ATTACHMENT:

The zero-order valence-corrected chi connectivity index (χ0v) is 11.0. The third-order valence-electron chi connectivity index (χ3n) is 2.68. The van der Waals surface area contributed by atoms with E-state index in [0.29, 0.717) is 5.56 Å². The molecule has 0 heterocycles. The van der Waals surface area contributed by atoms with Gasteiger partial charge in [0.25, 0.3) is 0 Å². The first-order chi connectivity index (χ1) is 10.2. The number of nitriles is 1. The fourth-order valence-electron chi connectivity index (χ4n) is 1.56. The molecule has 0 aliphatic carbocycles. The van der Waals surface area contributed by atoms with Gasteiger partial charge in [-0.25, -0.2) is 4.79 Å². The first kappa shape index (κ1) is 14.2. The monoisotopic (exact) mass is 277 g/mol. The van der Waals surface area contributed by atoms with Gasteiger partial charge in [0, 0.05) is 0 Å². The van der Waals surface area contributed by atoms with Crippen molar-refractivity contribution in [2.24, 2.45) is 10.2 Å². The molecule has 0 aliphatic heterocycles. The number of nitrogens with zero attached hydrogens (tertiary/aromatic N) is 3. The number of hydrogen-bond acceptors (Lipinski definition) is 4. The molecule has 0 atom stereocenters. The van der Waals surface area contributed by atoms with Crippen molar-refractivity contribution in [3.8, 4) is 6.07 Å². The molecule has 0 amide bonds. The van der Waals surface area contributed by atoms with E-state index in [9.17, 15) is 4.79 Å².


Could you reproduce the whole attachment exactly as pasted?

The zero-order valence-corrected chi connectivity index (χ0v) is 11.0. The third-order valence-electron chi connectivity index (χ3n) is 2.68. The van der Waals surface area contributed by atoms with E-state index in [0.29, 0.717) is 5.56 Å². The molecule has 0 heterocycles. The van der Waals surface area contributed by atoms with Gasteiger partial charge in [0.25, 0.3) is 0 Å². The first-order chi connectivity index (χ1) is 10.2. The number of nitriles is 1. The fourth-order valence-electron chi connectivity index (χ4n) is 1.56. The molecule has 0 aliphatic carbocycles. The van der Waals surface area contributed by atoms with Gasteiger partial charge in [-0.25, -0.2) is 4.79 Å². The first kappa shape index (κ1) is 14.2. The monoisotopic (exact) mass is 277 g/mol. The van der Waals surface area contributed by atoms with Gasteiger partial charge in [0, 0.05) is 0 Å². The van der Waals surface area contributed by atoms with Crippen molar-refractivity contribution in [2.24, 2.45) is 10.2 Å². The molecule has 0 aliphatic heterocycles. The number of nitrogens with zero attached hydrogens (tertiary/aromatic N) is 3. The number of hydrogen-bond acceptors (Lipinski definition) is 4. The molecule has 0 atom stereocenters. The van der Waals surface area contributed by atoms with Crippen molar-refractivity contribution in [3.8, 4) is 6.07 Å². The molecule has 0 amide bonds. The van der Waals surface area contributed by atoms with E-state index in [9.17, 15) is 4.79 Å².